Early in the second quarter of Saturday’s 31-24 win over the Houston Cougars, the Texas Longhorns were in a familiar position — at the opponent’s 1-yard line needing to punch in a touchdown.
Two weeks before, a 28-yard pass from redshirt sophomore quarterback Quinn Ewers to senior wide receiver Jordan Whittington moved the Longhorns to the 1-yard line against the Oklahoma Sooners in the Cotton Bowl. Head coach Steve Sarkisian opted to use the team’s jumbo package in an effort to power through the Sooners, including calling the same play on first and third down. All three efforts failed before Sarkisian went to’ a more spread look with a screen pass to junior wide receiver Xavier Worthy stopped inches short of the goal line.
Two days later, Sarkisian was blunt about the effectiveness of his play calling in that sequence.
“It sucked. I don’t think it was toughness at all,” Sarkisian said. “The first-down play, their kid makes a really nice play. He shoots the gap and gets into Jonathon Brooks’ legs... If I could do it all over again, I might have changed the third-down call and ran what I ran on fourth down on third down. It wasn’t effective enough.”
With the season’s only bye week to reflect on the short-yardage package and any potential changes, the Texas head coach changed tactics in Houston when freshman running back CJ Baxter took a first-down carry three yards to the goal line.
Instead of sending one or both of his blocking defensive tackles onto the field, Sarkisian instead lined up sophomore running back Savion Red behind center in his Wildcat package with three tight ends and a single wide receiver split out to the boundary.
Sarkisian called a split zone follow with junior tight end Ja’Tavion Sanders coming across the formation to the field and Red following Baxter into a hole created by a strong block from Sanders, then getting behind his pads to find the end zone, the first touchdown of Red’s college career.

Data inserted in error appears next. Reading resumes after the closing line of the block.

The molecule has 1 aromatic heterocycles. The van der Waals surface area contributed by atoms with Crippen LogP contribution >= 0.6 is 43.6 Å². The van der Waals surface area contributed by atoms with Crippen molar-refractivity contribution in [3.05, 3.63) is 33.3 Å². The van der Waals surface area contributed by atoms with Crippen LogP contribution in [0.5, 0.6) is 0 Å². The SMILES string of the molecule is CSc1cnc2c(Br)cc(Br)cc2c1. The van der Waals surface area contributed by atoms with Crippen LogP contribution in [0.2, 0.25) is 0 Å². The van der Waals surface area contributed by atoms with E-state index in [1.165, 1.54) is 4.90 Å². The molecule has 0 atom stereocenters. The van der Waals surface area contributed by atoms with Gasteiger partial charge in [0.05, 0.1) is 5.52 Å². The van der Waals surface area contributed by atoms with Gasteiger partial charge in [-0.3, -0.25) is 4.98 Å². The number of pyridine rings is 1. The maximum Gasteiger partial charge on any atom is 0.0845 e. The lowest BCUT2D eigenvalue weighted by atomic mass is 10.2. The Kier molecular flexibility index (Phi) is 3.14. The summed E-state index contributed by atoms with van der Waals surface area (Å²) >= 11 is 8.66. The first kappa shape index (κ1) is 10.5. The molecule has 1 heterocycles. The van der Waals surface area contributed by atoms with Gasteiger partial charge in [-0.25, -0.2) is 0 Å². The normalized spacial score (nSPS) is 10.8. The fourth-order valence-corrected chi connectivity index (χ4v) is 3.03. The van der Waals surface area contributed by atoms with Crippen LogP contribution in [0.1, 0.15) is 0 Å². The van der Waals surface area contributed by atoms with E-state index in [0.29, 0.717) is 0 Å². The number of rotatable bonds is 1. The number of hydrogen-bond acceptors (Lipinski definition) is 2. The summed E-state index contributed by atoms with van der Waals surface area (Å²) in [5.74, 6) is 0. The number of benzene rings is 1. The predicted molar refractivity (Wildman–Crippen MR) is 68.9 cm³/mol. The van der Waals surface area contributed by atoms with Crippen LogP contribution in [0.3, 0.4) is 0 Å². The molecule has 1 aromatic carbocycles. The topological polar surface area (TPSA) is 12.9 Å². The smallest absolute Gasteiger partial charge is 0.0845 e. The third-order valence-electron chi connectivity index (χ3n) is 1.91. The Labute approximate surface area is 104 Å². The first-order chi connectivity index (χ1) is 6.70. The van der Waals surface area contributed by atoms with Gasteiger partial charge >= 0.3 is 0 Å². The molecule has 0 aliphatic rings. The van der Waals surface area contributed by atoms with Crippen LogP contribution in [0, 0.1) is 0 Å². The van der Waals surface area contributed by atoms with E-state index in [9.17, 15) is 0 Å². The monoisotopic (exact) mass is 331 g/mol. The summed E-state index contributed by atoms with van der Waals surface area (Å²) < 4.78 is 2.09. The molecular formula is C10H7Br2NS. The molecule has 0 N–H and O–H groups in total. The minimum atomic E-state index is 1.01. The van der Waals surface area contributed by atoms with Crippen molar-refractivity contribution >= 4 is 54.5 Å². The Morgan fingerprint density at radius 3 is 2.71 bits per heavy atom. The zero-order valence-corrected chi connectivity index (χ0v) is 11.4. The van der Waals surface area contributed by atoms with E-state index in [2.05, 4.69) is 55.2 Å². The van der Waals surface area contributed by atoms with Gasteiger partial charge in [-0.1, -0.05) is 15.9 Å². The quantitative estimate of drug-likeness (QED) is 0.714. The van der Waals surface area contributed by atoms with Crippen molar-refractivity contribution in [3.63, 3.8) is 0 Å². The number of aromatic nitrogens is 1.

The Savion RED Zone!!!!! pic.twitter.com/YpKFTFh0si— Rocky Osborn (@rockyknowsbest) October 21, 2023
Red had two other carries in the game, his largest workload of the season in the Code Red package — he had a three-yard gain on a 4th and 1 in the third quarter on a drive that ended with a turnover on downs and a five-yard gain on 4th and 2 in the red zone later that quarter on the final drive by Ewers against the Cougars.
It was an expansion of a look that Sarkisian first used against Wyoming and has now produced seven rushes for 34 yards and Saturday’s touchdown in addition to a 35-yard completion to junior tight end Gunnar Helm on a 4th and 1 in the first quarter, Red’s only pass attempt so far.
In two carries on third and short and four carries on fourth down this season, Red has converted first downs on five of those efforts — the only run in those situations that didn’t gain a first down was a nine-yard loss on a 3rd and 3 in the season opener with 75 seconds remaining when backup quarterback Maalik Murphy dropped the exchange and Red picked up the ball and couldn’t make a play.
So the Code Red package is now a perfect 6-of-6 on the season with one touchdown.
Even with 30 percent of Red’s carries coming in the final moments of that comfortable win over the Owls, he leads the conference in first-down percentage on rushing plays.
Big 12 leaders in first down percentage on rushing plays this season.— Hook'em Headlines (@HookemHeadlines) October 22, 2023
1. Savion Red (UT), 66.7%
2. Xavier Townsend (UCF), 63.6%
T-3. Demarkcus Bowman (UCF) 50.0%
T-3. Jordan McDonald (UCF), 50.0%
5. Avery Johnson (K-State), 47.8% pic.twitter.com/3njGBWGaRf
There’s a case to expand the package to more third-and-short situations — in 18 runs on 3rd and 1-3 this season, the Longhorns have only converted six times, with one of those runs coming from Red. Fourth down has gone better, with seven non-Red efforts turning into five first downs.
At 5’10 and 214 pounds, it’s clear that Red is the best short-yardage option in Tashard Choice’s position room with his low center of gravity and ability to fall forward after contact.